Cases and Comments for Clinicians
What are the facts about psychiatric malpractice? Is it increasing? If so, how rapidly? What areas of psychiatric practice pose higher risks of legal liability?
The anxieties and uncertainties created by the increased threat of being sued for malpractice can interfere with the psychiatrist's provision of good clinical care. Through a general overview—as well as a discussion of specific legal cases—this volume presents the major malpractice traps encountered in everyday psychiatric practice.
- Legal regulations. Malpractice law: an introduction. Intentional torts. Breach of confidentiality. Somatic therapies. Suicide. Sexual exploitation of patients. Violent behavior toward others. Premature release of potentially violent patients. Coping with a malpractice suit. Appendix 1: Duty to warn: overview and trends. Appendix 2: Duty to warn and/or protect: scope. Index of current cases.
About the Authors
Robert I. Simon, M.D., is Clinical Professor of Psychiatry and Director of the Program in Psychiatry and Law at Georgetown University School of Medicine in Washington, D.C
Drs. Simon and Sadoff have come to the rescue of those still siting on the fence trying to decide whether blurring the boundaries of the therapeutic relationship can survive a risk/benefit analysis. Their book points out clearly, through significant legal case analyses, that the joy of the moment is nothing compared to the incredible pain and suffering resulting from exposure as a predatory practitioner. . . . Although Psychiatric Malpractice is not intended specifically to be a legal treatise, it is refreshing to note that Drs. Simon and Sadof exude a sophistication about the law that is not commonly found among members of the medical profession unless they have attended or completed formal legal training. . . . The therapists' PDR has just been published. It is Psychiatric Malpractice.—Journal of Legal Medicine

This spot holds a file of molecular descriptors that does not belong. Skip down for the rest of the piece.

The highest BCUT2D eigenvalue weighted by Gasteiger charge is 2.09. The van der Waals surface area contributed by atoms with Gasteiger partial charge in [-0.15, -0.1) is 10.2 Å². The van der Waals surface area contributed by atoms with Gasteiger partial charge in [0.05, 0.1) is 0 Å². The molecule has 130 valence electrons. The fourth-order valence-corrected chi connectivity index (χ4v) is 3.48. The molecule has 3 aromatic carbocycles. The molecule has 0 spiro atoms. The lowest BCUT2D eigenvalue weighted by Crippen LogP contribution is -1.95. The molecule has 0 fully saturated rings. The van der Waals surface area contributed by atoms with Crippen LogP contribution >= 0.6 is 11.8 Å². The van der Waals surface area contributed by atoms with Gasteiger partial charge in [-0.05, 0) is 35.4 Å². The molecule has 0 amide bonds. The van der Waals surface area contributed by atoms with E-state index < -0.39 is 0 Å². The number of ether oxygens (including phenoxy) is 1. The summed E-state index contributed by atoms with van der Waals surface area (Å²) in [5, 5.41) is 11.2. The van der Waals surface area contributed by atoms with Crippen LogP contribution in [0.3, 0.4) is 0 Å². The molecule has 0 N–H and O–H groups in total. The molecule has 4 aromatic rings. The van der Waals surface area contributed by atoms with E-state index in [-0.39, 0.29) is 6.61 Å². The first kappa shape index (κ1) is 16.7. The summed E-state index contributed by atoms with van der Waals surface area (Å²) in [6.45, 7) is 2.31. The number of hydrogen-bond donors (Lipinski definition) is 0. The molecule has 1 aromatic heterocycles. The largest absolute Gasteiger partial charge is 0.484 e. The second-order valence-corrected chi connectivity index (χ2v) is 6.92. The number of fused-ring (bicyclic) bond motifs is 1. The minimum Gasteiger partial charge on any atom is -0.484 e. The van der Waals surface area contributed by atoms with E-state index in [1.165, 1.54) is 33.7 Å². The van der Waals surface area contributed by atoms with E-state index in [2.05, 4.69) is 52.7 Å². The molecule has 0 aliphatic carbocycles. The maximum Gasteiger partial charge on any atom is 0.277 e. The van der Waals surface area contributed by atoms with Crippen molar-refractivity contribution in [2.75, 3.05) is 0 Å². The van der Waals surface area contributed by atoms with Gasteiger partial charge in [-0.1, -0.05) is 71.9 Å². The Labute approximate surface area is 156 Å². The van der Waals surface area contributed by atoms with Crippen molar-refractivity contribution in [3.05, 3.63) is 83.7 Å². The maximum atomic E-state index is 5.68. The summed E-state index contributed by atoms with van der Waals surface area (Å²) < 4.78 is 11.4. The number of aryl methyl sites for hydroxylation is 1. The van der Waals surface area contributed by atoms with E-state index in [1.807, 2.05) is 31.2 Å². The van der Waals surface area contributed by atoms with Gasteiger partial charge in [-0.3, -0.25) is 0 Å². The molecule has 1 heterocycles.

This book offers the practicing psychotherapist just about everything he or she would want to know about professional liability, such as how to recognize it and how to avoid it.—Journal of Clinical Psychiatry
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